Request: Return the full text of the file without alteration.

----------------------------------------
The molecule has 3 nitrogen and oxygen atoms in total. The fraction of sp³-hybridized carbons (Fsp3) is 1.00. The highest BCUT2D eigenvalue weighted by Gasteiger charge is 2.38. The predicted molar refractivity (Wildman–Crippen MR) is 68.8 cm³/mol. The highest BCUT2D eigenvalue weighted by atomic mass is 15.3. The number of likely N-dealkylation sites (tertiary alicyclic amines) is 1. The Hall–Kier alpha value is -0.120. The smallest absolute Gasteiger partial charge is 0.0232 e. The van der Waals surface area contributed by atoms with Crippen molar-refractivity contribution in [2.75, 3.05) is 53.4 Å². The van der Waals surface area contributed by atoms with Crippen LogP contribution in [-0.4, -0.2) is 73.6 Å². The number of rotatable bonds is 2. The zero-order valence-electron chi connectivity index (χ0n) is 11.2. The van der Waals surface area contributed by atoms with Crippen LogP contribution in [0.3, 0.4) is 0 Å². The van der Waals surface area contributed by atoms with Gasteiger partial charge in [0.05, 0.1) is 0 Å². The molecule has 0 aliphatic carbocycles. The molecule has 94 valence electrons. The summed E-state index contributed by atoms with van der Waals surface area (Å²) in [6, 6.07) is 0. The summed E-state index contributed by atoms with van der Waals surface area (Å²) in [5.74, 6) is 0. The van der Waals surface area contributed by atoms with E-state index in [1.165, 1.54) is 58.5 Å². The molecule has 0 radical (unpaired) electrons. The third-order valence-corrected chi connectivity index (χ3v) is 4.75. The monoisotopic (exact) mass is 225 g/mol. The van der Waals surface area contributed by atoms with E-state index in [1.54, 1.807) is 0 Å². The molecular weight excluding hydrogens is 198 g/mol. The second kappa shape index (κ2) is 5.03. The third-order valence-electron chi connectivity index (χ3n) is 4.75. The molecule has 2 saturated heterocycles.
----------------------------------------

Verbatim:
The molecule has 3 nitrogen and oxygen atoms in total. The fraction of sp³-hybridized carbons (Fsp3) is 1.00. The highest BCUT2D eigenvalue weighted by Gasteiger charge is 2.38. The predicted molar refractivity (Wildman–Crippen MR) is 68.8 cm³/mol. The highest BCUT2D eigenvalue weighted by atomic mass is 15.3. The number of likely N-dealkylation sites (tertiary alicyclic amines) is 1. The Hall–Kier alpha value is -0.120. The smallest absolute Gasteiger partial charge is 0.0232 e. The van der Waals surface area contributed by atoms with Crippen molar-refractivity contribution in [2.75, 3.05) is 53.4 Å². The van der Waals surface area contributed by atoms with Crippen LogP contribution in [-0.4, -0.2) is 73.6 Å². The number of rotatable bonds is 2. The zero-order valence-electron chi connectivity index (χ0n) is 11.2. The van der Waals surface area contributed by atoms with Crippen LogP contribution in [0.3, 0.4) is 0 Å². The van der Waals surface area contributed by atoms with Gasteiger partial charge in [0.05, 0.1) is 0 Å². The molecule has 0 aliphatic carbocycles. The molecule has 94 valence electrons. The summed E-state index contributed by atoms with van der Waals surface area (Å²) in [6, 6.07) is 0. The summed E-state index contributed by atoms with van der Waals surface area (Å²) in [5.74, 6) is 0. The van der Waals surface area contributed by atoms with E-state index in [1.165, 1.54) is 58.5 Å². The molecule has 0 radical (unpaired) electrons. The third-order valence-corrected chi connectivity index (χ3v) is 4.75. The monoisotopic (exact) mass is 225 g/mol. The van der Waals surface area contributed by atoms with E-state index in [1.54, 1.807) is 0 Å². The molecular weight excluding hydrogens is 198 g/mol. The second kappa shape index (κ2) is 5.03. The third-order valence-electron chi connectivity index (χ3n) is 4.75. The molecule has 2 saturated heterocycles.